About Joe Ducie

Joe Ducie (1987-) is a writer from Perth, Western Australia. By day, he charges a toll to cross a bridge he doesn't own. Yet by night, in a haze of scotch-fuelled insanity, he works tirelessly on an array of stories both short and long. Joe possesses a fierce love of a smooth finish. Under no circumstances should you ask him just what that means. Joe was born in Barrow-in-Furness, Cumbria in November 1987, and currently resides in Perth, Western Australia. He is primarily an author of urban fantasy and science fiction aimed at young adults. His current stories include Distant Star, Upon Crystal Shores, Red vs. Blue, and The Forgetful Library. Joe attended Edith Cowan University and graduated in 2010 with a Degree of Counterterrorism, Security and Intelligence. He went back, the idiot, and completed post-graduate studies in Security Science in 2011. When not talking about himself in the third person, Joe enjoys devouring books at an absurdly disgusting rate and sampling fine scotch. Website: joeducie.net Twitter: @joeducie Facebook: /jducie

New Release Mailing List

Hey, folks,

So just a quick one today – if you’d like to get an automatic email and be the first to find out about my new releases and what not, click here:


You’ll only ever get an email once or twice a year, once you’re subscribed, and it’ll be when a book is out and available! I also swear not to use your email address for nefarious purposes.

Long days and pleasant nights,


Like Pulling Teeth

You’ll have to bear with me on this one – I’ve just returned from the dentist with two less teeth than I left with. Blimey, it took two dentists and about four sets of dentist pliers (forceps?) to remove these stubborn teeth. Way to go molars, you let the whole team down.

Funnily enough, it put me in a blogging mood.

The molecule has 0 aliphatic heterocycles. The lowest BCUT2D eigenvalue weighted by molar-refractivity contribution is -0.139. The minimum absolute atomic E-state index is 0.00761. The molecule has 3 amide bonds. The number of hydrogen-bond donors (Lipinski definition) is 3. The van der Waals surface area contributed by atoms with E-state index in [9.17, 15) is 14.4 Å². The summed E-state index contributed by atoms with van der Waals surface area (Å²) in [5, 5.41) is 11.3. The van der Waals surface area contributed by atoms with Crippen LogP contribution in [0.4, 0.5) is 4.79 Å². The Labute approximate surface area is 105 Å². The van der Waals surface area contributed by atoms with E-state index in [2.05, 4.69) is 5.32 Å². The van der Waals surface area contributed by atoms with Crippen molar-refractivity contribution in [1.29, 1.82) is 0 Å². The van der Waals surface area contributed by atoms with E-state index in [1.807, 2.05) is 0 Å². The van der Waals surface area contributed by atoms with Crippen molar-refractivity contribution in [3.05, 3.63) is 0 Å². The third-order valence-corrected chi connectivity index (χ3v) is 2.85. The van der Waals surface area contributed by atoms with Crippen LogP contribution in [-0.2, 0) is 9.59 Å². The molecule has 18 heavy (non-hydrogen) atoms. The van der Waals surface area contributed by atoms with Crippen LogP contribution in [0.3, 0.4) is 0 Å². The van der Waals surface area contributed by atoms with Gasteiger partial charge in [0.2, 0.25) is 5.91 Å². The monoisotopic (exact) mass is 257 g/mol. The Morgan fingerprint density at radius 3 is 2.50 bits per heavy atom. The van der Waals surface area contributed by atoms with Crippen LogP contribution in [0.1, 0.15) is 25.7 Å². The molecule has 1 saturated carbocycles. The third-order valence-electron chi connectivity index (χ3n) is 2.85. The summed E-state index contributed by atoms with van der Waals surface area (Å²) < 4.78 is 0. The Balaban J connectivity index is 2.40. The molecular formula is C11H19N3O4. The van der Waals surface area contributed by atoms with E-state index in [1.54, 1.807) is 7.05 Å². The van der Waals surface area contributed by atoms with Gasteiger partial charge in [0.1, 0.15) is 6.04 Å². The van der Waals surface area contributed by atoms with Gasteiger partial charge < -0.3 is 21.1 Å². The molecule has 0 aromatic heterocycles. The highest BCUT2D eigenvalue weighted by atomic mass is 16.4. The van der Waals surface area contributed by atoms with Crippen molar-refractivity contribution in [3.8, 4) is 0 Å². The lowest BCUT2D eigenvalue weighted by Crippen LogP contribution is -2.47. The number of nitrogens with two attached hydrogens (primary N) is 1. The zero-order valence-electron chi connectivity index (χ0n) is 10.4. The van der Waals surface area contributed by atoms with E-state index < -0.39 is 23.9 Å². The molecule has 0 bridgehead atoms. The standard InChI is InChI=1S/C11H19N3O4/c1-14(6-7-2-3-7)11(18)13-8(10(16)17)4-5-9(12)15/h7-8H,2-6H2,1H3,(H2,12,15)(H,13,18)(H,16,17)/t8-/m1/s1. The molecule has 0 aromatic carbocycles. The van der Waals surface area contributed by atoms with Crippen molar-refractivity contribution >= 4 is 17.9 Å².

Let’s talk what’s happening on the writing front.

  • The Rig is going through final edits now and is on track to be published September 5th, by Hot Key Books. Keep an eye out for that one, it’s one of my finest works to date.
  • Knight Fall, RE#3, is floundering but persevering. Should be done in a month or two, then edits, then release.
  • I’m working on two brand new projects, as well. Young Adult fantasy and Young Adult… contemporary? I dunno, YA – dragons = project 2. One involves floating cities, fish and tree people, magical gauntlets, and an orphaned protagonist fallen on hard-but-magical times. The other doesn’t have dragons, and remains a vague, somewhat vaguer than vague, blur in my mind. Only have about 10,000 useful words of that, but there’s something there. Cider Promises.
  • And, happy days, I just signed with the wonderful Eugenie Furniss at Furniss & Lawton. Not only am I published, but I have a literary agent.

That about does it for now. Just gotta keep tip-tapping away in the word mines, searching for glittering story. There’s plot in dem dar hills!

Long days and pleasant nights,


In which Joe wins a prize…

Good news, everyone!

I am pleased, humbled, rather giddy, and just generally excited to announce that I am a proud recipient of the Guardian and Hot Key Books Young Writer’s Prize! Huzzah–huzzah indeed!

What does this mean, you ask? Well, along with a bit of a skip in my step, it means I’m stepping onto the clear, crystal shores of traditional publishing, with my first novel geared toward a Young Adult audience – The Rig!

Check out the cover and synopsis:


(click to make biggerer…est)

Catchy, no? The blue is blue and the hand rather handy. I love it. Here’s a bit about the story:

Fifteen-year-old Will Drake has made a career of breaking out from high-security prisons. His talents have landed him at The Rig, a specialist juvenile holding facility in the middle of the Arctic Ocean. No one can escape from The Rig. No one except for Drake…

After making some escape plans and meeting the first real friends of his life, Drake quickly realises that all is not as it seems on The Rig. The Warden is obsessed with the mysterious Crystal-X – a blue, glowing substance that appears to give superpowers to the teens exposed to it. Drake, Tristan and Irene are banking on a bid for freedom – but can they survive long enough to make it? Drake is an action hero to rival Jason Bourne and the CHERUB team in this debut author’s fantastically imagined sci-fi nightmare.

And then awesome things happen that you can read about in September – the 5th of, to be exact – when the story is released. Until then, here’s the first chapter.

My story was selected out of hundreds, along with a story from my fellow winner Katie Coyle. The judging panel included YA author Will Hill, Julia Eccleshare, John Newman, Elen Caldecott and students from Evelyn Grace Academy and Thongsley Fields Primary School. I’m told they liked ‘The Rig’, so that’s encouraging.